Family as my Guru

Over the last few months I have been open and even seeking a guide or a teacher for my life. Having grown up in the church I am beginning to understand the benefits of the “pastor” but have pulled away from religion. I have seen how so many friends and colleagues have found guidance in a yoga teacher, mentor, spiritual guide – and I have struggled to find my own guide. Two weeks ago while on a work trip to L.A. I stole a few moments away to walk on the the beach. In that quiet reflective space, while questioning where this teacher was when I was so ready and open, a small voice inside of me begged me to stop looking outward for this teacher. The voice – which often gets buried by my racing thoughts and fast paced life – asked me to just listen to myself and to the cues around me, and I would find my teacher within. Instantly I knew this was right. My heart warmed with the idea that I no longer had to wait but that I already had a teacher within me that was ready to show me a better way to live my life. After a few days of really listening and finding peace with this internal teacher, learning something new every day and really dwelling in this new space of listening I thought I was on an enlightened path. And then my family descended upon me for the week of Thanksgiving! Well holy freaking moly did my learning and listening take on a whole new dimension. Who needs a guru when you could just spend a week with your family over Thanksgiving and be challenged in every single area of life you’ve been working on??! Be careful what you ask for is ringing in my head. Oh my goodness!

This week was more than just learning – it was full on applied learning. Talk about coursework from my teacher! I think I learned more than I would have ever learned from a guru in a year! And now is the time to let what I learned simmer.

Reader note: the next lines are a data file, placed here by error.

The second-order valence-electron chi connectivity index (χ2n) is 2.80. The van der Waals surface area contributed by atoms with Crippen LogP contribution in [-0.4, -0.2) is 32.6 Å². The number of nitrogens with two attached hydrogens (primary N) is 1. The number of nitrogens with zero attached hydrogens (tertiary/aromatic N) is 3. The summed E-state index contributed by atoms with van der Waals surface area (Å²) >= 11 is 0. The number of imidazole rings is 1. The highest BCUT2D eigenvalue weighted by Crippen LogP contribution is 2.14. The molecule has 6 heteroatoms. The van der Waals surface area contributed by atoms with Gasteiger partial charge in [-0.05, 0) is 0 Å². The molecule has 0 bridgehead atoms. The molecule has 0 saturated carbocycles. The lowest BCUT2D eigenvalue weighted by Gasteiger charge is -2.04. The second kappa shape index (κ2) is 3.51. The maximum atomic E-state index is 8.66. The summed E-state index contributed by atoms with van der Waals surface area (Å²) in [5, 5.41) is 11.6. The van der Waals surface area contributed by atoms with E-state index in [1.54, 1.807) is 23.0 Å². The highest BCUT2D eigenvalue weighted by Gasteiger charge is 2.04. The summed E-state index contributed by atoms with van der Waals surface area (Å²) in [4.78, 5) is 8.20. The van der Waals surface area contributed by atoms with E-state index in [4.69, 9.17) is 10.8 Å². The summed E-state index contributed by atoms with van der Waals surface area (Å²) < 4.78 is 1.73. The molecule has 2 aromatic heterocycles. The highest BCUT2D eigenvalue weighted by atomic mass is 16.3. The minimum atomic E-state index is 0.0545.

Here are a few tidbits of what I am continuing to learn:

  • Be gentle. So much of what irks me the most about being with my family is that they have not bothered to see who I am now and instead respond to me as if I am still the irrational teenager of years ago. In feeling this I begin to become overly harsh on myself and on my family – by reminding myself to be gentle both to myself and with my family I was able to be more of what I wanted them to see… and not become the irrational daughter and sister that is often projected upon to me.
  • Wait. This will be my continual lesson in life – and my teacher in this field has been primarily my husband who is very slow to respond or speak. I on the other hand speak too soon and jump to conclusions too fast. I feel like everything has to be sorted out right now. Waiting is ok – it requires that I stay actively present, instead of living in regret or anxiously chomping at the bit for what is next. Patiently waiting allows what will be to unfold and fabulously the Universe delivers the very obvious right timing to say what needs to be said or do what needs to be done.
  • Be calm. When all hell breaks loose at the Thanksgiving dinner table it’s always important to be calm. For example, when Brother becomes defensive and accusatory because of something said in inquiry the important thing is to stay calm and listen. I have no clue where I channeled that inner calm but it came at the exact right moment and allowed me to listen, not speak to quickly and helped me to be what I needed to be in that moment: honest, firm and loving.
  • Live isn’t about events – it’s about the moments. My family is an event-oriented family. We have learned to bond over very planned activities. And yet it continues to be that in between the events and in our down time we become closer. Unlearning the need for planned events and just being is such a continual important lesson. It is in these times where growth and connection occur.
  • Forgive… Forgive… Forgive… I think I may need to tattoo this on my forehead. I need to learn the importance of continual forgiveness and waking up each day fresh and full of love and not judgement for what I expected someone to do. I am full of expectations on others and when they don’t meet those expectations I have such a hard time forgiving them! What a horrible way to live life so full of unmet, unattainable expectations that keep me from really connecting with someone and then holding those expectations over his/her head and not knowing how to forgive. Expectations suck and forgiveness really is an easier way to live life.



2 Comments Add yours

  1. Estelle says:

    Thank you Christie for your sharing of the wisdom that unfolds within xx Estelle

  2. Estelle says:

    How lovely to hear from you again. Just such a surprise to see this reflection this morning and it really resonated with me. Thankyou.
    Take care and with much love. Estelle

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